By the end of June Barrow celebrated Nalukataq (NAH-loo-kah-TUCK), one of the town’s most important annual events. A traditional community thanksgiving after a successful bowhead whale harvesting season and the safe return of the captains and crews.
The celebration starts around noon with a prayer, gospel singing and the raising of the whaling crews' flags. I’ve been told that some elders go as early as 6 A.M. to choose a spot. No matter what time they arrive, everyone arrives armed with foldable chairs, blankets, and coolers for the long day ahead.
Photos (Top left clockwise): This group performs some gospel songs, while filmed by BBC and others, and invites everyone to participate by handing the lyrics to anybody interested / 30F and rainy weather won't stop the joy / Kids get exhausted after running around and playing with their friends while they wait for food / A good seat and warm clothes make a happy Nalukataq
People get different goose and caribou soups, caribou ice cream, bread rolls and Eskimo doughnuts in between many home made dishes.
Whaling crews share their bounty with the whole community. Quaq (frozen whale meat), muktuk (frozen whale blubber and skin) and mikigaq (fermented whale meat) are distributed among the attending families. Everybody carries platters and plastic bags full of raw whale meat and the excitement is much. All this is part of a generous gesture that not only involves the locals but also sharing with the visitors, who get the aqikkaak (whale fluke).
The amount given away depends on the success of the whaling season.
Members of the Nusunginya Whaling crew distribute muktuk with the present families / Muktuk is cut with an ulu (traditional Iñupiat woman knife) in little bits for immediate enjoyment / Rain or shine all family members help out / Yumm! Buttery bread rolls / Everybody eagerly waits for the whale banquet
After all the catch is distributed the blanket comes in. Made of ugruk (bearded seal) skins that once covered an umiak (traditional skin boat), the blanket is held in place by tight ropes pulled between wooden beams. With the blanket raised about shoulder height, people circle it and hold the edges to pull out on the blanket and throw the jumper in the air. The first ones to jump on are the whaling captains & crew After that, any brave participant can join.
Candy is thrown from up high is a gesture that symbolizes the joy of sharing. Kids get incredibly excited and can be seen teaming up and trading different obtained sugary treats.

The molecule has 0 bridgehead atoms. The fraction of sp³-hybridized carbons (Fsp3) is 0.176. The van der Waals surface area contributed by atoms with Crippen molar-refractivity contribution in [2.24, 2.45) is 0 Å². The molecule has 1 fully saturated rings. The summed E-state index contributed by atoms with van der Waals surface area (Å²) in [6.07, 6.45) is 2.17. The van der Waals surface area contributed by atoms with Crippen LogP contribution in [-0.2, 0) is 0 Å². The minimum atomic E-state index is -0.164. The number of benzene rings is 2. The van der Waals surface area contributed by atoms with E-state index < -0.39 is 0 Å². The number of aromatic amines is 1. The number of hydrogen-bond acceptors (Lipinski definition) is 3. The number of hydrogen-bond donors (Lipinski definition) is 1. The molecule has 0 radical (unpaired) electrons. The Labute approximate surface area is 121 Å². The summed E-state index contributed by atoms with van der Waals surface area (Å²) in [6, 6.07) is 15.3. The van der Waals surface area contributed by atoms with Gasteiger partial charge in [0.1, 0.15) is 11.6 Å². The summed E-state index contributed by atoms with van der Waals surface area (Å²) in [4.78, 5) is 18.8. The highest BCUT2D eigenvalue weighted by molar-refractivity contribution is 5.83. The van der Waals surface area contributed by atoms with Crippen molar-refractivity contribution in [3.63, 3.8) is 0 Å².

A member of the whaling crew teases the crowd with a bag full of candy before jumping / Kids of all ages wait for the sweets on every corner / The excitement runs so high that teenagers scream as in a music concert / Candy is thrown up in the air / The scavenging starts / Full pockets and smiles everywhere / The sugary aftermath, energized kids play and run all over the place / Inupiat People wear mukluks (soft boots made of reindeer skin or sealskin) or kamik and parkas or anoraks of seal, caribou, wolverine, wolf and fox skin.
After having fun with the blanket everyone is invited to dance. The drummers get in first and a prayer is said. Each dance lasts several minutes and begins with a soft introductory chant. Then the drummers add to the singing their loud heavy beats, while the dancers perform. Everyone at the gymnasium can join the dance party.
The blanket comes in and a prayer is elevated to thank the bounty and the safe return of the crew members / The drummers and singers accommodate to begin the session / Let the celebration begin! Gordon Brower dances among family and friends / A proud father looks into his son's eyes while playing the drums / A local kid enjoys pranking on tanik (white man) / Remember to hug your loved ones was one of night's motto / Eugene Brower, President of the Barrow Whaling Captains Association, smiles satisfied / Selfies and Instagram photos where taken every second of the celebration
The native Inupiat people have lived in Barrow for four thousand years and continue to practice traditional ways of life, including whaling and subsistence hunting whilst perfecting their tools and techniques with modern technologies. For an archive of historical photographs, check out: http://tundratimeslocal.ilisagvik.cc/
Alaska natives have been hunting bowhead whales (Balaena mysticetus) for thousands of years. This traditional subsistence hunt is protected under the Marine Mammal Protection Act and hunting is allowed for registered members of the Alaska Eskimo Whaling Commission (AEWC). A quota for the number of whales taken by the AEWC is determined by the International Whaling Commission (IWC).
Only Alaskan Eskimos who are registered members of the Alaska Eskimo Whaling Commission may hunt bowhead whales in the U.S.